As far as plot goes, I could barely believe how well the loose ends were tied up in the end. Even some of the smaller details in the plotting and characterisation come to be important for the climax which is at times utterly surprising. As a standalone title, The Strange Affair of Spring Heeled Jack is outstanding. I can only hope it serves as a platform for more Burton and Swinburne in the future. A Must Read book for any steampunk or alternate history reader.
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42 of 53 people found the following review helpful By Daniel L Edelen TOP 1000 REVIEWERVINE VOICE on March 30, 2011
Format: Paperback
First-time author Mark Hodder pulls out all the stops in his revisioning of a Victorian England cursed with mysterious attacks by the quasi-supernatural creature known as Spring Heeled Jack. Based on the real tales of the mysterious assailant known to bound away from his crimes, and featuring a host of famed Victorians as well as the history of Jack's assaults, this ambitious novel will either tickle your fancy or mangle your suspension of disbelief.

Hodder imagines Spring Heeled Jack as a future historian/scientist who attempts to undo his family's sullied reputation by "fixing" the past. That historian/scientist, Edward Oxford, journeys back through time via a sophisticated time-travel suit to convince his ancestor of the same name to forgo a failed attempt to assassinate the young Queen Victoria. Wishing his lineage something better than being known for their own John Hinckley, Oxford instead creates a far worse outcome that alters all of history and traps him in the past. His many attempts to undo the damage to time prove more and more disastrous, his sanity slipping away even as the authorities attempt his capture.

Commissioned by King Albert to be his age's version of Agent Fox Mulder of _The X-Files_, former African explorer Richard Francis Burton pursues Jack. In the course of unwinding Jack's mysterious story, Burton encounters man-beasts created by the new breed of geneticists, robots with human brains, flying ships, and a timeline that he senses has gone awry. Poet Algernon Swinburne joins the creature hunt, and the story hurtles through mayhem, mystery, and one bizarre historical and technological re-imagining after another.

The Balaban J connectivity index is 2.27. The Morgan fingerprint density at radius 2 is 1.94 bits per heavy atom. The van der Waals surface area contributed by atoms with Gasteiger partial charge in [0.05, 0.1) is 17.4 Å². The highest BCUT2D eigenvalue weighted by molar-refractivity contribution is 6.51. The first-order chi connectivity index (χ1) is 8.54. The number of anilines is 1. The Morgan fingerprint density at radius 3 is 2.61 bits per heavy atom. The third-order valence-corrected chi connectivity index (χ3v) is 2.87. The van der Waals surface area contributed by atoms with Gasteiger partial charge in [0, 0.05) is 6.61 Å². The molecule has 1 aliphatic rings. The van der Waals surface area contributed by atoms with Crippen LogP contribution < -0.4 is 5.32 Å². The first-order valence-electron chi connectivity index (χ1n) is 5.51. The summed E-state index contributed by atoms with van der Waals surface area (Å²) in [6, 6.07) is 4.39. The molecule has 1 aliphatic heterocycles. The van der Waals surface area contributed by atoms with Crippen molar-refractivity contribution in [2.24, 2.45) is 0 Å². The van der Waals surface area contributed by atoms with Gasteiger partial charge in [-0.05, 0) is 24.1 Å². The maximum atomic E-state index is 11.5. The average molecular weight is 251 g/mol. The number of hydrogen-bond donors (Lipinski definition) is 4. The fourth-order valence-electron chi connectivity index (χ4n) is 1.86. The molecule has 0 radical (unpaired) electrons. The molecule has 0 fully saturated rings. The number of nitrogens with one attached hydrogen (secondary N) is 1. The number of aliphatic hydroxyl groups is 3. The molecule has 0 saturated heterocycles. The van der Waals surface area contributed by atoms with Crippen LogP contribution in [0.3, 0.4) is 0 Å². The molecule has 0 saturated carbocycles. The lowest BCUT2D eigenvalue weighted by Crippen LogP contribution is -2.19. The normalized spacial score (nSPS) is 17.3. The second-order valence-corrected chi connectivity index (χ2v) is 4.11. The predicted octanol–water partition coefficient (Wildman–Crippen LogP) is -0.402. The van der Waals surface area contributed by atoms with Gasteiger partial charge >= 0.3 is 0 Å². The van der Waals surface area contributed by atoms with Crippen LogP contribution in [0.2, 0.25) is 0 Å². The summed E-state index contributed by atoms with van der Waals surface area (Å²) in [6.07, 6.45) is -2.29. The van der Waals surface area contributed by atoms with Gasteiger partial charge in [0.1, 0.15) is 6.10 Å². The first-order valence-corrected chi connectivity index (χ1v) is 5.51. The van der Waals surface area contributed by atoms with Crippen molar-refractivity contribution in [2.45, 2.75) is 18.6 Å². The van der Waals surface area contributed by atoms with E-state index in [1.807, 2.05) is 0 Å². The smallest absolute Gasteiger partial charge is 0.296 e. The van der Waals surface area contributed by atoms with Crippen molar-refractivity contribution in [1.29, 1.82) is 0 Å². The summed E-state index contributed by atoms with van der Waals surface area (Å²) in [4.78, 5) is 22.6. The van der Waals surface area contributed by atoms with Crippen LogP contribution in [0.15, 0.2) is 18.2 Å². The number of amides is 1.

It's good--if highly unlikely--stuff.

PROS:

* Inventive.
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15 of 18 people found the following review helpful By The Mad Hatter VINE VOICE on October 21, 2010
Format: Paperback
The Strange Affair of Spring Heeled Jack takes the more traditional definition of Steampunk with a Victorian setting, an altering of history, and the use of historical characters as stars and supporting cast. In fact, Hodder makes use of historical characters more than any other Steampunk novel I've read using everyone from famous explorers of the Victorian era to its Scientific geniuses and even poets of only low note and a spate of references to people, places, and events of the time. There is also an index which covers the true historical happenings of many of the people mentioned, which was a nice touch.

At its core The Strange Affair of Spring Heeled Jack is a time travel mind bender mashed up with a pulp. The beginning was a bit all over the place, but it quickly turned into a very entertaining romp with adventurer extraordinaire Sir Richard Francis Burton and de Sade follower and poet Algernon Swinburne. Like Westerfeld Hodder chooses to innovate with not only technological wonders, but also genetic using Darwin as a keystone. Everything from giant swans, coal-driven horses, odd chimney sweeps, and broomcats come into the fold in this well realized alternative England. And not since Dicken's have chimney sweeps been so well used. The Spring Heeled Jack mythos is used to great effect as Hodder unveils this mysterious hopping bogey monster. There are many groups all vying for power. Nearly too many with political, technological, and anti-tech groups all jumping into the fray as well as their offshoots.

Despite some quibbles with the first quarter of the story Hodder brings it all home and clearly shows how much fun he had writing this tale.